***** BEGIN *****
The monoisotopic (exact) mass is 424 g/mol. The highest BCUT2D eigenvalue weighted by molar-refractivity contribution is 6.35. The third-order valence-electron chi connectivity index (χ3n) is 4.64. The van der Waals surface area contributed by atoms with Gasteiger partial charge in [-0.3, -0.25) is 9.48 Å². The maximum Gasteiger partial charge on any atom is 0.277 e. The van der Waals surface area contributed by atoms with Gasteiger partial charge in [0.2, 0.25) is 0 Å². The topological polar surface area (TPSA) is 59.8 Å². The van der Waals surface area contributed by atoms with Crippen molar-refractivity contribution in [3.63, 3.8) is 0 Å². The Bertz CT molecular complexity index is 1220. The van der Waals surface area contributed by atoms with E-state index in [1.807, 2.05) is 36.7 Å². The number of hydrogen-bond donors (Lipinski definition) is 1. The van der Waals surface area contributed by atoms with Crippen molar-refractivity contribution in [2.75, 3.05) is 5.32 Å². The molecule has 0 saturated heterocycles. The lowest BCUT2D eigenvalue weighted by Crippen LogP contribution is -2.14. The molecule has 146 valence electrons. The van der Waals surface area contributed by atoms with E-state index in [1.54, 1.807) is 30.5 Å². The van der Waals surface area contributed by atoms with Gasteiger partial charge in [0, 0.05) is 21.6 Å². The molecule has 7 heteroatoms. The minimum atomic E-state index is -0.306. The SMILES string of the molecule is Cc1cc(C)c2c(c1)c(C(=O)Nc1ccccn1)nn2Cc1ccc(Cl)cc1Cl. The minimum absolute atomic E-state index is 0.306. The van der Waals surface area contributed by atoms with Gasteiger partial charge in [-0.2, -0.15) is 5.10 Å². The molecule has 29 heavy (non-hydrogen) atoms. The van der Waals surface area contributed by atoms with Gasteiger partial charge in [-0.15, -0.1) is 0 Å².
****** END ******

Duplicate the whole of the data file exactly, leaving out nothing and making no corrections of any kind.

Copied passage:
The monoisotopic (exact) mass is 424 g/mol. The highest BCUT2D eigenvalue weighted by molar-refractivity contribution is 6.35. The third-order valence-electron chi connectivity index (χ3n) is 4.64. The van der Waals surface area contributed by atoms with Gasteiger partial charge in [-0.3, -0.25) is 9.48 Å². The maximum Gasteiger partial charge on any atom is 0.277 e. The van der Waals surface area contributed by atoms with Gasteiger partial charge in [0.2, 0.25) is 0 Å². The topological polar surface area (TPSA) is 59.8 Å². The van der Waals surface area contributed by atoms with Crippen molar-refractivity contribution in [3.63, 3.8) is 0 Å². The Bertz CT molecular complexity index is 1220. The van der Waals surface area contributed by atoms with E-state index in [1.807, 2.05) is 36.7 Å². The number of hydrogen-bond donors (Lipinski definition) is 1. The van der Waals surface area contributed by atoms with Crippen molar-refractivity contribution in [2.75, 3.05) is 5.32 Å². The molecule has 0 saturated heterocycles. The lowest BCUT2D eigenvalue weighted by Crippen LogP contribution is -2.14. The molecule has 146 valence electrons. The van der Waals surface area contributed by atoms with E-state index in [1.54, 1.807) is 30.5 Å². The van der Waals surface area contributed by atoms with Gasteiger partial charge in [0, 0.05) is 21.6 Å². The molecule has 7 heteroatoms. The minimum atomic E-state index is -0.306. The SMILES string of the molecule is Cc1cc(C)c2c(c1)c(C(=O)Nc1ccccn1)nn2Cc1ccc(Cl)cc1Cl. The minimum absolute atomic E-state index is 0.306. The van der Waals surface area contributed by atoms with Gasteiger partial charge in [-0.2, -0.15) is 5.10 Å². The molecule has 29 heavy (non-hydrogen) atoms. The van der Waals surface area contributed by atoms with Gasteiger partial charge in [-0.15, -0.1) is 0 Å².